Understanding prescribed dose in hand strengthening exercise for rheumatoid arthritis: A secondary analysis of the SARAH trial.
Boniface G., Sanchez-Santos MT., Norris M., OConnell N., Williamson E., Lamb SE.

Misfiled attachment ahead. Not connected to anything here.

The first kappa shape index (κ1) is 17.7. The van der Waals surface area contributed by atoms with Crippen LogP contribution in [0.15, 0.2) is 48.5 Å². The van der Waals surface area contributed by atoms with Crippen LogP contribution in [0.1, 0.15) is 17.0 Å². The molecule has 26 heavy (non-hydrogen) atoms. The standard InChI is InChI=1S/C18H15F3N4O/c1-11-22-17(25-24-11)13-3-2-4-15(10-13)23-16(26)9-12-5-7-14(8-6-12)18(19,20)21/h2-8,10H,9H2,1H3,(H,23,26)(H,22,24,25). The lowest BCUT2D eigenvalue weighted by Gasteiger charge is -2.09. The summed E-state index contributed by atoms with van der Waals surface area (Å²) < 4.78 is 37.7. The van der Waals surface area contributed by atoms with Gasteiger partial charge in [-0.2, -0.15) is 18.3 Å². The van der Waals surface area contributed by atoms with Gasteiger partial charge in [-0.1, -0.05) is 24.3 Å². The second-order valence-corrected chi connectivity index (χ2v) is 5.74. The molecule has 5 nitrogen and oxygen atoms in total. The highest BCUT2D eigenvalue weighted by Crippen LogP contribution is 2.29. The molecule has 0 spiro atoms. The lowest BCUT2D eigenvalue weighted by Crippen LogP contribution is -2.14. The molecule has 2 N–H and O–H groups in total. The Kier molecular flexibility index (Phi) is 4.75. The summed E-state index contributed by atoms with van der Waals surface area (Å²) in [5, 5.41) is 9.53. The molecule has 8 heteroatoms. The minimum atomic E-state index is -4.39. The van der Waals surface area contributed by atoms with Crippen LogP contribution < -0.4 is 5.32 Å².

OBJECTIVE: 1) To identify therapist or participant characteristics associated with prescribed dose of hand strengthening exercise in adults with rheumatoid arthritis and 2) To determine the impact of dose prescribed on outcome (hand function and grip strength). METHODS: Overall dose was calculated using area under the curve (AUC). Analysis 1 assessed the association between therapist professional background, therapist grade, baseline participant physical and psychological characteristics and prescribed dose. Analyses 2 and 3 estimated the relationship between prescribed dose and overall hand function and grip strength. Generalised estimating equation linear regression analysis was used. RESULTS: Analysis 1: Being treated by an occupational therapist (β = -297.0, 95% CI -398.6, -195.4), metacarpophalangeal joint deformity (β = -24.1, 95% CI -42.3, -5.9), a higher number of swollen wrist/hand joints (β = -11.4, 95% CI -21.6, -1.2) and the participant feeling downhearted and low all of the time (β = -293.6, 95% CI -436.1, -151.1) were associated with being prescribed a lower dose. Being treated by a grade 6 therapist (β = 159.1, 95% CI 65.7, 252.5), higher baseline grip strength (β = 0.15, 95% CI 0.02, 0.28) and greater participant confidence to exercise without fear of making symptoms worse (β = 18.9, 95% CI 1.5, 36.3) were associated with being prescribed a higher dose. Analyses 2 and 3: Higher dose was associated with greater overall hand function (β = 0.005, 95% CI 0.001, 0.010) and full-hand grip strength (β = 0.014, 95% CI 0.000, 0.025) at 4-month. CONCLUSION: Higher dose was associated with better clinical outcomes. Prescription of hand strengthening exercise is associated with both therapist and participant characteristics.